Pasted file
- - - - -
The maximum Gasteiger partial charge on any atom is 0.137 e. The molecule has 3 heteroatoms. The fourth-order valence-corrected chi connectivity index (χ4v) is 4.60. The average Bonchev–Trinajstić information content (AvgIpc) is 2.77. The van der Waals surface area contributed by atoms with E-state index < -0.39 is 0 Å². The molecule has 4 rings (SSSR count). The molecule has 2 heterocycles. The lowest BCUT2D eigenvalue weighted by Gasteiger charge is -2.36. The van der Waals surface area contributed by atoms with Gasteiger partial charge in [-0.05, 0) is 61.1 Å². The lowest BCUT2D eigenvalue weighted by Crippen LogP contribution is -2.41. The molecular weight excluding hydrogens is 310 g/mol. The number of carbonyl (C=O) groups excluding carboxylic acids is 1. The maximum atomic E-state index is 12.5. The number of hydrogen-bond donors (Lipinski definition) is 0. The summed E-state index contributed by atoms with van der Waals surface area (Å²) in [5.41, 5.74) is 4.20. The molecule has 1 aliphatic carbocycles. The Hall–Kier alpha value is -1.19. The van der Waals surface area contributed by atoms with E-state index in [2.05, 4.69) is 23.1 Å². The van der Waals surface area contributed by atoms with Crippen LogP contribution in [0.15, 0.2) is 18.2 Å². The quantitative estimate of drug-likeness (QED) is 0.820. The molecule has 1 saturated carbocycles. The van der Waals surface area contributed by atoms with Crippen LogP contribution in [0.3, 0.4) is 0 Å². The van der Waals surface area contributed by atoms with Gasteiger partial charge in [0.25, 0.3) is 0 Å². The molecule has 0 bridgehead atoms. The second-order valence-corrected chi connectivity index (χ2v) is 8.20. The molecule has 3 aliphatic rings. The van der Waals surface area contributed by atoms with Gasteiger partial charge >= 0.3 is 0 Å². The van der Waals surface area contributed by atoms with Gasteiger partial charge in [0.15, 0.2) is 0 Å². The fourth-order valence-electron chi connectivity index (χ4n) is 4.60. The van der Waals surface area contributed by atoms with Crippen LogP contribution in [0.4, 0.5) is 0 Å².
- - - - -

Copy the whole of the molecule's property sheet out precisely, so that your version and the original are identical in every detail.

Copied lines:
The maximum Gasteiger partial charge on any atom is 0.137 e. The molecule has 3 heteroatoms. The fourth-order valence-corrected chi connectivity index (χ4v) is 4.60. The average Bonchev–Trinajstić information content (AvgIpc) is 2.77. The van der Waals surface area contributed by atoms with E-state index < -0.39 is 0 Å². The molecule has 4 rings (SSSR count). The molecule has 2 heterocycles. The lowest BCUT2D eigenvalue weighted by Gasteiger charge is -2.36. The van der Waals surface area contributed by atoms with Gasteiger partial charge in [-0.05, 0) is 61.1 Å². The lowest BCUT2D eigenvalue weighted by Crippen LogP contribution is -2.41. The molecular weight excluding hydrogens is 310 g/mol. The number of carbonyl (C=O) groups excluding carboxylic acids is 1. The maximum atomic E-state index is 12.5. The number of hydrogen-bond donors (Lipinski definition) is 0. The summed E-state index contributed by atoms with van der Waals surface area (Å²) in [5.41, 5.74) is 4.20. The molecule has 1 aliphatic carbocycles. The Hall–Kier alpha value is -1.19. The van der Waals surface area contributed by atoms with E-state index in [2.05, 4.69) is 23.1 Å². The van der Waals surface area contributed by atoms with Crippen LogP contribution in [0.15, 0.2) is 18.2 Å². The quantitative estimate of drug-likeness (QED) is 0.820. The molecule has 1 saturated carbocycles. The van der Waals surface area contributed by atoms with Crippen LogP contribution in [0.3, 0.4) is 0 Å². The van der Waals surface area contributed by atoms with Gasteiger partial charge in [0.25, 0.3) is 0 Å². The molecule has 0 bridgehead atoms. The second-order valence-corrected chi connectivity index (χ2v) is 8.20. The molecule has 3 aliphatic rings. The van der Waals surface area contributed by atoms with Gasteiger partial charge >= 0.3 is 0 Å². The van der Waals surface area contributed by atoms with Gasteiger partial charge in [0.15, 0.2) is 0 Å². The fourth-order valence-electron chi connectivity index (χ4n) is 4.60. The van der Waals surface area contributed by atoms with Crippen LogP contribution in [0.4, 0.5) is 0 Å².